Iyang-Argapura

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  • Indonesia
  • Indonesia
  • Complex
  • Unknown - Undated Evidence
  • Country
  • Volcanic Region
  • Primary Volcano Type
  • Last Known Eruption
  • 7.97°S
  • 113.57°E

  • 3088 m
    10129 ft

  • 263330
  • Latitude
  • Longitude

  • Summit
    Elevation

  • Volcano
    Number

The Global Volcanism Program has no activity reports for Iyang-Argapura.

The Global Volcanism Program has no Weekly Reports available for Iyang-Argapura.

The Global Volcanism Program has no Bulletin Reports available for Iyang-Argapura.

The massive Iyang-Argapura volcanic complex dominates the landscape between Raung and Lamongan volcanoes in eastern Java. Valleys up to 1000 m deep dissect the strongly eroded basal Iyang volcano. Several Holocene volcanic cones have been constructed at the center of a N-S-trending central rift. No major eruptions have occurred within at least the last 500 years, although there was an unverified report of an eruption in 1597 CE. Fumaroles occur in some of the many explosion pits found in the summit crater complex.

Summary of Holocene eruption dates and Volcanic Explosivity Indices (VEI).

Start Date Stop Date Eruption Certainty VEI Evidence Activity Area or Unit
[ 1597 ] [ Unknown ] Uncertain    

This compilation of synonyms and subsidiary features may not be comprehensive. Features are organized into four major categories: Cones, Craters, Domes, and Thermal Features. Synonyms of features appear indented below the primary name. In some cases additional feature type, elevation, or location details are provided.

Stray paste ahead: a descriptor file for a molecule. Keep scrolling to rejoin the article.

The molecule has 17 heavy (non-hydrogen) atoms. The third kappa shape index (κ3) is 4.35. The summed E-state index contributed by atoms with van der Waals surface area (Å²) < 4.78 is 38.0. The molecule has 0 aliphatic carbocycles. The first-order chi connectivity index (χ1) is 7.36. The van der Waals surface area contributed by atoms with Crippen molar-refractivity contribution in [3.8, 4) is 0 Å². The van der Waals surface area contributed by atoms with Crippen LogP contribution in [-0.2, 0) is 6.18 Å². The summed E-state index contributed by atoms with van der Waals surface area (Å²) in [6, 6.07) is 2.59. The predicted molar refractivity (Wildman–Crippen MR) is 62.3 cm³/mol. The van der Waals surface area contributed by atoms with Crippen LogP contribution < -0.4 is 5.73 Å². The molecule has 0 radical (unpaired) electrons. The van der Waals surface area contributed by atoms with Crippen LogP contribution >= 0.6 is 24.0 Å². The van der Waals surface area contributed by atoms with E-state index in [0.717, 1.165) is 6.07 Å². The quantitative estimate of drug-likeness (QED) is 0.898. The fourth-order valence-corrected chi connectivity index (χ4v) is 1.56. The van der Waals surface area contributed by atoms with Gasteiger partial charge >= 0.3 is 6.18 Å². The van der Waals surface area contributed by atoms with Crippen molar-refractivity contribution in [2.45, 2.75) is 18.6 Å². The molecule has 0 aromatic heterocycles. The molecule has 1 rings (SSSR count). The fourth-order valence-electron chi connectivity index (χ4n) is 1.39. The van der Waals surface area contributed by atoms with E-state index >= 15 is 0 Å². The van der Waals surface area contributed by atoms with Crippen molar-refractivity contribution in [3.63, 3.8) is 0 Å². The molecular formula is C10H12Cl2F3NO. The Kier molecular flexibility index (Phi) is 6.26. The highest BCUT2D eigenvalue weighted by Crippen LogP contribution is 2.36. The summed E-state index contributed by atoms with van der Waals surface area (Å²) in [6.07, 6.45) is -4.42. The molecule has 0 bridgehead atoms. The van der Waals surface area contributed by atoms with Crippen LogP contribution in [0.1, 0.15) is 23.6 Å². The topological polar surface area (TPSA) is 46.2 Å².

Synonyms

Ijang-Argapura | Hijang | Jang | Hiyang | Yang

Cones

Feature Name Feature Type Elevation Latitude Longitude
Argapura
    Argopeoro
Stratovolcano 3088 m 7° 58' 0" S 113° 34' 0" E
Krincing Cone 2773 m 7° 56' 0" S 113° 40' 0" E
Pandu Cone 2787 m
Pinggang Cone 2286 m 7° 57' 0" S 113° 35' 0" E
Saing Cone 2103 m 7° 54' 0" S 113° 35' 0" E
Semeru Cone 2947 m
Tamankring Cone 2626 m
Tman Hidup Cone 1968 m

Craters

Feature Name Feature Type Elevation Latitude Longitude
Jambangan
    Djambangan
Crater - Cone 2492 m
Semeru Crater - Cone 2976 m
Tamanhidup Crater - Cone 1968 m
Tamankering Crater - Cone 2626 m
The massive Iyang-Argapura volcanic complex rises east of the lowlands across from Raung volcano. Valleys up to 1000 m deep dissect the strongly eroded basal Iyang volcano. Several Holocene volcanic cones have been constructed at the center of a N-S-trending central rift that is capped by many crescentic craters. No major eruptions have occurred within at least the last 500 years. Fumaroles occur in some of the many explosion pits found in the summit crater complex.

Photo by Lee Siebert, 1995 (Smithsonian Institution).
The broad volcanic complex covering much of the center of this aerial view from the NE is the Iyang-Argapura massif, which lies west of Raung volcano (out of view to the left). The small conical volcano beyond and to the right of the summit of Iyang-Argapura is Lamongan volcano, and the elongated Tengger-Semeru range lies on the right horizon. The Pleistocene Ringgit volcano lies along the coast at the lower right.